In addition to SB 1438, Gov. DeSantis signed three other bills that impact the lives of LGBTQ+ community members, including by banning gender-affirming care for minors and prohibiting trans people from using public bathrooms that don’t align with their assigned sex at birth.
“I think everyone assumes that the anti-drag bill is the one that directly impacts us, but unfortunately it’s more than that,” Quiroga said. “The bathroom ban was another conversation we had to start exploring to make sure that those in the trans and nonbinary (communities), and even part of the lesbian community, felt safe enough to use the bathrooms and facilities.”
While organizations try to move forward with Pride celebrations, others are choosing to opt out of festivities completely.
Last week, the president of Tampa Pride announced the organization canceled its annual Pride on the River event. The September festival has attracted up to 20,000 visitors in the past. Port St. Lucie Pride event organizers also canceled a Pride parade in April and enacted age restrictions to other Pride festivities, WPTV reported.
More recently, organizers of “PRIDE in St. Cloud” took to social media to announce they have been facing an increased amount of hate speech this year and therefore decided to cancel their upcoming Pride event out of fear for the safety of their patrons.
“After the legislation got signed it felt like people got a little empowered to speak up and have their derogatory comments come through, so that started coming in in increasing volume,” said Jerry Nikolaev, a director with PRIDE in St. Cloud. “We tried to moderate that as much as we could but the closer we got to the event, the more volume of that we saw.”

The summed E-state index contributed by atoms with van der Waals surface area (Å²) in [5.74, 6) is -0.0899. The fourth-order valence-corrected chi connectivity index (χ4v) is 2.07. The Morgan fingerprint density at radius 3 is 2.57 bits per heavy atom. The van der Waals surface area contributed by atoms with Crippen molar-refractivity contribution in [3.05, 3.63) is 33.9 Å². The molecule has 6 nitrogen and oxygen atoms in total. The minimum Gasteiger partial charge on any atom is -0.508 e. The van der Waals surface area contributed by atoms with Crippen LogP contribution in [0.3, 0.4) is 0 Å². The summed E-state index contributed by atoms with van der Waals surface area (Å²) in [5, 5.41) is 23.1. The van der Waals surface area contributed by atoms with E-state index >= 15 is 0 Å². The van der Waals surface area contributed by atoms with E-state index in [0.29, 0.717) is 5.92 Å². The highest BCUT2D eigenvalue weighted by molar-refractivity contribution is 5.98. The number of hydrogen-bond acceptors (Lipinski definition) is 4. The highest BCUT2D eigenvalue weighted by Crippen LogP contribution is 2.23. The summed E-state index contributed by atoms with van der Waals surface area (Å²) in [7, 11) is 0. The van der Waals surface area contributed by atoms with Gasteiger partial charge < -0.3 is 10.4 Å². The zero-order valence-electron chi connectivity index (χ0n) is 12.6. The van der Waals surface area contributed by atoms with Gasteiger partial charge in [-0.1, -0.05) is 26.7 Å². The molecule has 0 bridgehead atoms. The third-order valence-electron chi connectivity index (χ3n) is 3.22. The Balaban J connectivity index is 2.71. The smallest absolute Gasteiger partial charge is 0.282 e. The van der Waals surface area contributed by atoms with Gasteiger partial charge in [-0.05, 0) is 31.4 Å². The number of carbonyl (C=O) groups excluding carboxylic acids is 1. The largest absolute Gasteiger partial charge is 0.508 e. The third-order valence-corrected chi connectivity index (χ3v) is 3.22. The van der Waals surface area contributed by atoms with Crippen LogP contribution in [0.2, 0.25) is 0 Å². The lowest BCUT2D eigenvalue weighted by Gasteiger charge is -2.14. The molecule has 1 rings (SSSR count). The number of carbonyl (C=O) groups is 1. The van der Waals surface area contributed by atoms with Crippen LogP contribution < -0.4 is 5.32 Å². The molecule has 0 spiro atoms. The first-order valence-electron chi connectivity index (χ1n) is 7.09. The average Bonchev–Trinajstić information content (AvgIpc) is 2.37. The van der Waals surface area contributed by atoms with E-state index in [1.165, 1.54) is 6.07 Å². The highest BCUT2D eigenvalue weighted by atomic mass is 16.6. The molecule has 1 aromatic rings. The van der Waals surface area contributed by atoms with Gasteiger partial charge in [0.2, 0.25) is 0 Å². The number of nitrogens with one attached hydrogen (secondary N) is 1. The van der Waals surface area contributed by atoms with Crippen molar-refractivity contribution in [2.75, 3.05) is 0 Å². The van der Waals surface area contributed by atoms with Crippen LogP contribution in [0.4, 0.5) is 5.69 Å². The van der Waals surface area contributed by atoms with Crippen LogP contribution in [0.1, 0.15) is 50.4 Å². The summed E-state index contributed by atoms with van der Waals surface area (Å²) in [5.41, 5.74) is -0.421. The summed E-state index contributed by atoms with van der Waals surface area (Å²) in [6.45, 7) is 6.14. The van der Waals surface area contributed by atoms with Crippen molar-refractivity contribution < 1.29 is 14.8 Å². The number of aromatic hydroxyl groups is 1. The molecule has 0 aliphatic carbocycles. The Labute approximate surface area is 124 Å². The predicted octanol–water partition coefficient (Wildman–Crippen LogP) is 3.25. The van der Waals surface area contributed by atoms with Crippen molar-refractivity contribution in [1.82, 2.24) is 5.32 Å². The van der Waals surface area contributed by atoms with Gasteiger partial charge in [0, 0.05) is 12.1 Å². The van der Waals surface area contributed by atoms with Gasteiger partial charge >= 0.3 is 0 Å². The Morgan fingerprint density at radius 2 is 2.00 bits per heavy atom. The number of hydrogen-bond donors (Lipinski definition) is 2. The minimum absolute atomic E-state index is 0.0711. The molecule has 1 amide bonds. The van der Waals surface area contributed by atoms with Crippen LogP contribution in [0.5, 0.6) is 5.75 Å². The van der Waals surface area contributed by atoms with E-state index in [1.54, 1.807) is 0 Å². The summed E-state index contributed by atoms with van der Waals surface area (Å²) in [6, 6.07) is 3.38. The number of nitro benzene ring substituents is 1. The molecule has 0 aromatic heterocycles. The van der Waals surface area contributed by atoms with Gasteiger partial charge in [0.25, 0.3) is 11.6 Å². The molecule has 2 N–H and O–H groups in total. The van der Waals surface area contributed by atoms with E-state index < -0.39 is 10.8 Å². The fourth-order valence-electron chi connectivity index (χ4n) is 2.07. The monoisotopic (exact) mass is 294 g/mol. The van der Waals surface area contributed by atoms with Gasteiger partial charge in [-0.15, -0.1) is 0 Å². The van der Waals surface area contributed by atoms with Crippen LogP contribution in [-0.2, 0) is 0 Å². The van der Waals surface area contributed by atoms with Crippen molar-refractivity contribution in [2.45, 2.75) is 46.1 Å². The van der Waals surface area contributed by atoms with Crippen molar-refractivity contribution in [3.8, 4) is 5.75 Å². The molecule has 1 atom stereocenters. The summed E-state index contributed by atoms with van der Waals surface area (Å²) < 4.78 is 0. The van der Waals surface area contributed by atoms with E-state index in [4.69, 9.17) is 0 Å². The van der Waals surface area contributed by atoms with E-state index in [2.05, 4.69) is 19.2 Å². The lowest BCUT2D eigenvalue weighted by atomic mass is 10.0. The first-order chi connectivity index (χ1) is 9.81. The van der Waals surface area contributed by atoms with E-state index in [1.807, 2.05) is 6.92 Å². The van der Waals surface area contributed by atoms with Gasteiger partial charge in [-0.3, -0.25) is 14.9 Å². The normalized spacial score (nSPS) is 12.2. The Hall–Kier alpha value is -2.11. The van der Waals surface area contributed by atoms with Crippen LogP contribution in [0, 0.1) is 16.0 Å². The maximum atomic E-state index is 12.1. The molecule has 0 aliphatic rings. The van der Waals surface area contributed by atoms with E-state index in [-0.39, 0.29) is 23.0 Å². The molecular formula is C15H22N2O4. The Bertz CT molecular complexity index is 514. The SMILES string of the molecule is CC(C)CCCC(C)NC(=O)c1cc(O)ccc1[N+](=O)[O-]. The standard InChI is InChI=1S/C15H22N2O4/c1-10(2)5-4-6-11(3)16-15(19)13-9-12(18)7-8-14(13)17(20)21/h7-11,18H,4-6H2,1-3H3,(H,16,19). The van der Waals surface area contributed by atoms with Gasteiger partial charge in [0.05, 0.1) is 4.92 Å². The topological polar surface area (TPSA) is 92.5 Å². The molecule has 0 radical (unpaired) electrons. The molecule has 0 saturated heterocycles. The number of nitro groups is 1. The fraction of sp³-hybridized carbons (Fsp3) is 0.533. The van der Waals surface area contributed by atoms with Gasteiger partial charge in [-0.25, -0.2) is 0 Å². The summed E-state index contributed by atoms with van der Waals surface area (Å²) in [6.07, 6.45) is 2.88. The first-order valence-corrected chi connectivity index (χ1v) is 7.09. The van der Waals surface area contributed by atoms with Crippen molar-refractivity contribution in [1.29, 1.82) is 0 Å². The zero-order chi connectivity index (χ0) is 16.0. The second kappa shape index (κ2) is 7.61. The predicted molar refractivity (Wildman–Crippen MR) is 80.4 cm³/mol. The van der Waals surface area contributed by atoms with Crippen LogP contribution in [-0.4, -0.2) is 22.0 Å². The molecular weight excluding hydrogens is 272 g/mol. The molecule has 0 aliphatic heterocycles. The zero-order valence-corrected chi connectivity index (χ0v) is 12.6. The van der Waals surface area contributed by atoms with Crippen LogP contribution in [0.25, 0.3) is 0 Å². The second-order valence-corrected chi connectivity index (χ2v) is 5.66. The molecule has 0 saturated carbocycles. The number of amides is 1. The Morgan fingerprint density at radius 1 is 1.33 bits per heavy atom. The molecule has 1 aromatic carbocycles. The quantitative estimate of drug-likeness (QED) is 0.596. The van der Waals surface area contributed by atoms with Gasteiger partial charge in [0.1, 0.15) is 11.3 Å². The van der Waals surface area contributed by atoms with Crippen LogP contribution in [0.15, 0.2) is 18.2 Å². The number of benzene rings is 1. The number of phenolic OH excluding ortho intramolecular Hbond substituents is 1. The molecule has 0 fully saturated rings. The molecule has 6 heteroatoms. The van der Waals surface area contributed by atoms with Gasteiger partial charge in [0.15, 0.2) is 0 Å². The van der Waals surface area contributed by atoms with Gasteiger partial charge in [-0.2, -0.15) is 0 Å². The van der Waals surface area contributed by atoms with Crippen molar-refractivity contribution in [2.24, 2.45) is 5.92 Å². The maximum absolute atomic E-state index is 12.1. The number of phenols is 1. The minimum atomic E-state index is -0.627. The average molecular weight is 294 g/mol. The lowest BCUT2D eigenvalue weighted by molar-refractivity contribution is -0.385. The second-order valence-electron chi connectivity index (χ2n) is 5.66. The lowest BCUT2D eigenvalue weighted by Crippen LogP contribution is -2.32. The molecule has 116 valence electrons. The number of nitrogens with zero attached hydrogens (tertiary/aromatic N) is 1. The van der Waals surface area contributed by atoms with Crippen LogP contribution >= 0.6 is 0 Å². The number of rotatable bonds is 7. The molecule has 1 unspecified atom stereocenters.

Nikolaev said the team struggled to determine how much backlash the event would face.
“We just didn’t feel like it was the responsible thing to do, to have hundreds of people gather under our event name, knowing that we can’t provide the security to guarantee everyone’s safety,” he said. “It became a question of: ‘If something happens, can we live with it?’”
Deborah Bowie, executive director of the onePULSE Foundation in Orlando said the organization recently discussed whether it may be endangering a facility where the foundation hosted a stage performance of a Pulse survivor that showcased how drag saved her life.
“This was not a conversation we would have had just a few years ago,” Bowie said. “It’s incredibly sad to see where we are in accepting and loving people no matter who they are and how they live.”
The foundation said it has no plans to cancel any of its events in the near future.
“We are hopeful that the Orlando community will stand up strong in the face of all the hatred aimed at the LGBTQIA+ community,” Bowie said.
Quiroga of Come Out With Pride said the Orlando organization has “no intention of canceling, postponing (or) rescheduling” its annual festival, which has been taking place since 2005 and is anticipated to bring more than 200,000 people this year to Lake Eola Park.
“We feel that, if anything, this is the most critical time for us to gather and bring our community together,” she said. “Folks in our community need to see that they are loved and accepted and welcomed, especially in the City Beautiful.”